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The desire not to be slave to the darkness, comes from...? posted 06 Jun 2008, 04:06 by Callan S., Auditor

I was wondering, on rereading the darkness that comes before, whether something I noticed is intentional. There was a section talking about why the dunyain pursue the logos, and it talked about their thoughts not being their own and because of that they will always be slaves. And they don't want to be slaves to the darkness. Heh, it's probably an effect of the novels making me ask, but why? It occurs to me the desire not to be slave to the darkness would come from the darkness itself. Why resist slavery? Why - it's not just some word desire, it comes from somewhere else. The darkness. I was wondering if it was intended to be presented that way? If not, no big deal, but atleast for me it puts a different spin on things. :) view post

Re: The desire not to be slave to the darkness, comes from...? posted 17 Jun 2008, 07:06 by Curethan, Didact

I would suggest that it comes from the logos itself. It being the counter to the darkness, which is born of instinct and presentience, the logos is the perfection of intelligence - an abstract concept of choice born of rational and critical weight. The Dunyain argue that men are slaves to the darkness, but logos is the quintesence of rational thought - the ability to defy instinctual reaction and apply forethought and the consideration of reasoned consequence to make a descision that manipulates circumstance to a desired outcome that best serves one's further goals. (Does that make sense?) Example: storing/rationing food to outlast a possible famine. To completely defy the darkness is the goal, with the desired outcome being infalibilty. The logos is the beacon of intelligence that shines beyond the darkness born of instinct and repition. view post

Re: The desire not to be slave to the darkness, comes from...? posted 01 Jul 2008, 05:07 by Callan S., Auditor

Best serves what further goals? Wouldn't any further goals also come from the darkness? Pursuit of the logos would make one infalable at pursuing further goals doesn't make sense without some generator of further goals to actually pursue. view post

Re: The desire not to be slave to the darkness, comes from...? posted 11 Jul 2008, 14:07 by Curethan, Didact

Heh. That would become evident only when you achieved the logos. But thats what has always bugged me about the dunyain beliefs, it's too zen to be considered logical. A quest where the goal is to be free of your quest. It reminds me of the tao. For the purpose of trying to mesh their goals with the story of Earwa, I propose that the being that attained that state of perfection would rewrite the world and become the new darkness that comes before all men's actions (or mebe disappear in a puff of logic. :oops: ). Perhaps Kelhus is that being and the no-god is his antithesis (or so-conspiritor as some believe). Consider that perhaps Kellhus is free of Earwa's DtCB and instead walks a path from the 'light' of the Duyain where the darkness that moves him is cast only by his own shadow. That he HAD ALREADY attained the logos before leaving the sanctuary. He now rewrites the world in his image, his darkness, 'freeing' it from the old only to enslave it in his shadow. Perhaps Moenghus was in fact the arm of the Dunyain and not a renegade. Eh, prolly not tho. view post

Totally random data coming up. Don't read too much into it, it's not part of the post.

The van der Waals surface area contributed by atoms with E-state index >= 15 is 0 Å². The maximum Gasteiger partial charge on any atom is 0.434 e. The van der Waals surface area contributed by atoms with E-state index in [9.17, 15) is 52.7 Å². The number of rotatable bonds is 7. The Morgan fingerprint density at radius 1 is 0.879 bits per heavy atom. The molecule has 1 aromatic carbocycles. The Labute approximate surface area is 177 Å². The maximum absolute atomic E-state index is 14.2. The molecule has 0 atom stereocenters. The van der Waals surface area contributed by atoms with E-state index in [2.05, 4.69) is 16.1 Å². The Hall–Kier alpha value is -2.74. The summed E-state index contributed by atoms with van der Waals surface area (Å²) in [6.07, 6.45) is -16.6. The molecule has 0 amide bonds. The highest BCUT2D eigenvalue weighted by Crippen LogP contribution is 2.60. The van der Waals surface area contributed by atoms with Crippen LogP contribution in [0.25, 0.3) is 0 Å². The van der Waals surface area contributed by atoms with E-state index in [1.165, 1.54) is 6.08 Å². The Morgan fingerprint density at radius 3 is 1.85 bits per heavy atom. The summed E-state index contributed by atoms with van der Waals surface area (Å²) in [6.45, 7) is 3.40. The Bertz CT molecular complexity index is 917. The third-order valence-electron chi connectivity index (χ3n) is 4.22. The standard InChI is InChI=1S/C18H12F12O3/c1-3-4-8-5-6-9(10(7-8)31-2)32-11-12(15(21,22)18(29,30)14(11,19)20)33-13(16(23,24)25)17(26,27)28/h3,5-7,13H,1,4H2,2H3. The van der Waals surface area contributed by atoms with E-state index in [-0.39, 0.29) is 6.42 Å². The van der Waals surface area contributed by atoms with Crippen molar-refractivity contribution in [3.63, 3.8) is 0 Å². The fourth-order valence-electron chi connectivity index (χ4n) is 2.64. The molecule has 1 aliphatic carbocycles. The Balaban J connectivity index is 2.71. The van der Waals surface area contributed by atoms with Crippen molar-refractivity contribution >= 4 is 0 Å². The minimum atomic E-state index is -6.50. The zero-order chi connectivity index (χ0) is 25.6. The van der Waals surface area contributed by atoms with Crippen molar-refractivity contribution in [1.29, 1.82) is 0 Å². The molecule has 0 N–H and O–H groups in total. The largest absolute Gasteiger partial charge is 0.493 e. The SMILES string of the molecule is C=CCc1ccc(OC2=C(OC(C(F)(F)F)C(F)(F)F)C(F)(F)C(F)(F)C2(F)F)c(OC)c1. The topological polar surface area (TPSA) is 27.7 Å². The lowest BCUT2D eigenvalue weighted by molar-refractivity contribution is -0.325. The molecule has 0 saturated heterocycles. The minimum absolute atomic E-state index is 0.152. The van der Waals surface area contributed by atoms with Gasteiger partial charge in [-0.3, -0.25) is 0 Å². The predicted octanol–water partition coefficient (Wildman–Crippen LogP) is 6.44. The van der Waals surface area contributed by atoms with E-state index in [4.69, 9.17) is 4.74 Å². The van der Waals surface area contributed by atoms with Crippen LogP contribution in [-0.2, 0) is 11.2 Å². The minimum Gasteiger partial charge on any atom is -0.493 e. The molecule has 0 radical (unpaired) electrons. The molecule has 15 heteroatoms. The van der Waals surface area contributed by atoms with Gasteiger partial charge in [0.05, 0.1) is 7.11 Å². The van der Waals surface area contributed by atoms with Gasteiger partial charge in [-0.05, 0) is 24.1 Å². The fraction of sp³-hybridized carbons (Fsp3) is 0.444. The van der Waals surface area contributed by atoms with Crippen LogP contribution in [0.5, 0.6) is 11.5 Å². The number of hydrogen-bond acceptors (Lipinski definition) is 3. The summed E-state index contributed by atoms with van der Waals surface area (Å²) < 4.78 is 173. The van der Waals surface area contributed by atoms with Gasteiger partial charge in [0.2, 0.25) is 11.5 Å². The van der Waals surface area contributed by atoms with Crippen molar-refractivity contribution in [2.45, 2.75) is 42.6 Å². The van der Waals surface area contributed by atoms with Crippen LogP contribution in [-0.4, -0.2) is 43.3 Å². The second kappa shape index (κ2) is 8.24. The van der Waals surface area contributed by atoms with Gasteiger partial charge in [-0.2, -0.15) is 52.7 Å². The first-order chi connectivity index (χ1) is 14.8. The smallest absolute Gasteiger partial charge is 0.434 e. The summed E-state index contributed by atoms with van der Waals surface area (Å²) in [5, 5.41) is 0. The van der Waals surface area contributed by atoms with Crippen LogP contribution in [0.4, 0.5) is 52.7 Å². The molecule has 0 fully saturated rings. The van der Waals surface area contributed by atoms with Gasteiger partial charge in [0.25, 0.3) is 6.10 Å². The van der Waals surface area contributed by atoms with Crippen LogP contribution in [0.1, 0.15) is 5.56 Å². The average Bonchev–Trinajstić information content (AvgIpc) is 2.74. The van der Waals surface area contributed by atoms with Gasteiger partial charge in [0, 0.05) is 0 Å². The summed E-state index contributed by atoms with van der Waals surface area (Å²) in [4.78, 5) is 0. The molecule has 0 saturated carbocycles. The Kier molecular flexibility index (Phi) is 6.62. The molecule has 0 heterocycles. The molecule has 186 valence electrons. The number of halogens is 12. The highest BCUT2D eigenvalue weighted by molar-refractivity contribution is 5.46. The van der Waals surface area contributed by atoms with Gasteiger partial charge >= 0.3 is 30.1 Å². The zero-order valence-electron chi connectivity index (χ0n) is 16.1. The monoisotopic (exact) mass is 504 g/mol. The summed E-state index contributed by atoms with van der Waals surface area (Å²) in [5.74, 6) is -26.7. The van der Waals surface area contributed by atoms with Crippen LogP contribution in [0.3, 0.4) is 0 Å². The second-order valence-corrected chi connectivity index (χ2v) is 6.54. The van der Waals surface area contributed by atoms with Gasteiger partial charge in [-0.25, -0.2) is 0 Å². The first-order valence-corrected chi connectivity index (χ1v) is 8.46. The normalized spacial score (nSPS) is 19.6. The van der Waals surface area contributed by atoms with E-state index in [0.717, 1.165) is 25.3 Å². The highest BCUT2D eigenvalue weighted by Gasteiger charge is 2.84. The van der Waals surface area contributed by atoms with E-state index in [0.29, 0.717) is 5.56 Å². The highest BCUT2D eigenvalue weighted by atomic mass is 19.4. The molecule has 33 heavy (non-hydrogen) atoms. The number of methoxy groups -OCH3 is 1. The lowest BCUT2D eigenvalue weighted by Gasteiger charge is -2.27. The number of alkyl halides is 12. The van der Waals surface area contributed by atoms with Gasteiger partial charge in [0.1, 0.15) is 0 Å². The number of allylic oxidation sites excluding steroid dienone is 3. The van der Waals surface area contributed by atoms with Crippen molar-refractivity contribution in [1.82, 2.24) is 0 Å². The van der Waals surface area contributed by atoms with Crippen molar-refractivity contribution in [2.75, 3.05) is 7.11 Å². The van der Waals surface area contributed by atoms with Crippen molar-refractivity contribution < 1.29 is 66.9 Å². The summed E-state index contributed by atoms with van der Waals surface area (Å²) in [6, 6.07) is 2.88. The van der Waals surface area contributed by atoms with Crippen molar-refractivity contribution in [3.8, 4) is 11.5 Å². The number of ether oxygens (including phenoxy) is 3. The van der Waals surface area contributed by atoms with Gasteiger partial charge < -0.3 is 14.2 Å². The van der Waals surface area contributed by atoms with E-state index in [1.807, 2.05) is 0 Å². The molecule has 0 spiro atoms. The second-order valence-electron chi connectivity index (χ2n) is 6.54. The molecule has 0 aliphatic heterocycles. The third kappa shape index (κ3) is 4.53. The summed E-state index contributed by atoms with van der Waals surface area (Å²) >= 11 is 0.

Re: The desire not to be slave to the darkness, comes from...? posted 02 Aug 2008, 04:08 by Callan S., Auditor

I think with the TT, he encountered a sort of meta conciousness which wasn't made by men but was the original. The one men sort of copied when they made their version, so as to be close. By meta conciousness I'm talking about stuff like a race or religion - it's one big organism spread across thousands of brains. But race and religion, massive creatures that they were, were a sort of just a grasping for the meta conciousness of the planet. It's funny - in the darkness that comes before, when Kelhus leaves the monastary, at one point he gets lost in a trance looking at a twig he found in his shoe. Eventually it drops from his fingers at nightfall. In TTT, when he calls out to that thing, he finds a twig in his shoe. This time he sees one branch of it is green, the other dead. It's like it was calling out to him from the beginning, but like world born he couldn't hear it - he just had the dunyain meta conciousness substitute, just like world born have their race and religion. But he's still not working for it - he denied it, saying he couldn't tell them (the world born) the truth. Personally I think he's seen the light (perhaps simply at a clinical level - the true meta conciousness can grant the self moving soul), but will still walk a damned path because it is the shortest one to helping the goal of the light. His own damnation doesn't make a path any less short. It'd be kind of like a mad mix of completely reptilian calculating and absolute personal sacrifice. view post


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